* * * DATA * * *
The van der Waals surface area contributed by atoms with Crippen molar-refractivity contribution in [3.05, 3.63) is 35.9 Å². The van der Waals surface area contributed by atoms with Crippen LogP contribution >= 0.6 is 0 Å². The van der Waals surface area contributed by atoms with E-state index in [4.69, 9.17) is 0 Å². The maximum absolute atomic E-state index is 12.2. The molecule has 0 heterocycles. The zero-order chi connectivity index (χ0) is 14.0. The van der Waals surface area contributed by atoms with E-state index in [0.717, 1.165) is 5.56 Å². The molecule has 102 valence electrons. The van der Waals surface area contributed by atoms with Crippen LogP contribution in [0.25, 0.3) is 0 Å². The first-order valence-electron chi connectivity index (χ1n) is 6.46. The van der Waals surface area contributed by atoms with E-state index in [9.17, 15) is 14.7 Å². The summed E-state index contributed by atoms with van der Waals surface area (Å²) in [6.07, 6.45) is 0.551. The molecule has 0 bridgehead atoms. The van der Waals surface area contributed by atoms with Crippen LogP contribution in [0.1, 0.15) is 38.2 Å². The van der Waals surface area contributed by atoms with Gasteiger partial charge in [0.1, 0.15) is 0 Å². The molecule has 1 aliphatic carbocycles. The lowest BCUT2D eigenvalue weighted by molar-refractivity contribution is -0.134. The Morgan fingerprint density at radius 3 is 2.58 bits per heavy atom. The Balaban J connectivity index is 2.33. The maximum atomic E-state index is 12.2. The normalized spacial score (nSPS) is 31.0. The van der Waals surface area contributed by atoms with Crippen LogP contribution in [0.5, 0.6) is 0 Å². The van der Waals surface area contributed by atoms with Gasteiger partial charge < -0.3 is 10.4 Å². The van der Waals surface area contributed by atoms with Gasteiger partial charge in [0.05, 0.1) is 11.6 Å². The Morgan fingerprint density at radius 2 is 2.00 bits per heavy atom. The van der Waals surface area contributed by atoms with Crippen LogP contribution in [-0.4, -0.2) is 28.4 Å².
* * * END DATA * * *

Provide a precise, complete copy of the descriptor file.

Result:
The van der Waals surface area contributed by atoms with Crippen molar-refractivity contribution in [3.05, 3.63) is 35.9 Å². The van der Waals surface area contributed by atoms with Crippen LogP contribution >= 0.6 is 0 Å². The van der Waals surface area contributed by atoms with E-state index in [4.69, 9.17) is 0 Å². The maximum absolute atomic E-state index is 12.2. The molecule has 0 heterocycles. The zero-order chi connectivity index (χ0) is 14.0. The van der Waals surface area contributed by atoms with E-state index in [0.717, 1.165) is 5.56 Å². The molecule has 102 valence electrons. The van der Waals surface area contributed by atoms with Crippen LogP contribution in [0.25, 0.3) is 0 Å². The first-order valence-electron chi connectivity index (χ1n) is 6.46. The van der Waals surface area contributed by atoms with E-state index in [9.17, 15) is 14.7 Å². The summed E-state index contributed by atoms with van der Waals surface area (Å²) in [6.07, 6.45) is 0.551. The molecule has 0 bridgehead atoms. The van der Waals surface area contributed by atoms with Crippen LogP contribution in [0.1, 0.15) is 38.2 Å². The van der Waals surface area contributed by atoms with Gasteiger partial charge in [0.1, 0.15) is 0 Å². The molecule has 1 aliphatic carbocycles. The lowest BCUT2D eigenvalue weighted by molar-refractivity contribution is -0.134. The Morgan fingerprint density at radius 3 is 2.58 bits per heavy atom. The Balaban J connectivity index is 2.33. The maximum atomic E-state index is 12.2. The normalized spacial score (nSPS) is 31.0. The van der Waals surface area contributed by atoms with Crippen LogP contribution in [0.5, 0.6) is 0 Å². The van der Waals surface area contributed by atoms with Gasteiger partial charge < -0.3 is 10.4 Å². The van der Waals surface area contributed by atoms with Gasteiger partial charge in [0.05, 0.1) is 11.6 Å². The Morgan fingerprint density at radius 2 is 2.00 bits per heavy atom. The van der Waals surface area contributed by atoms with Crippen LogP contribution in [-0.4, -0.2) is 28.4 Å².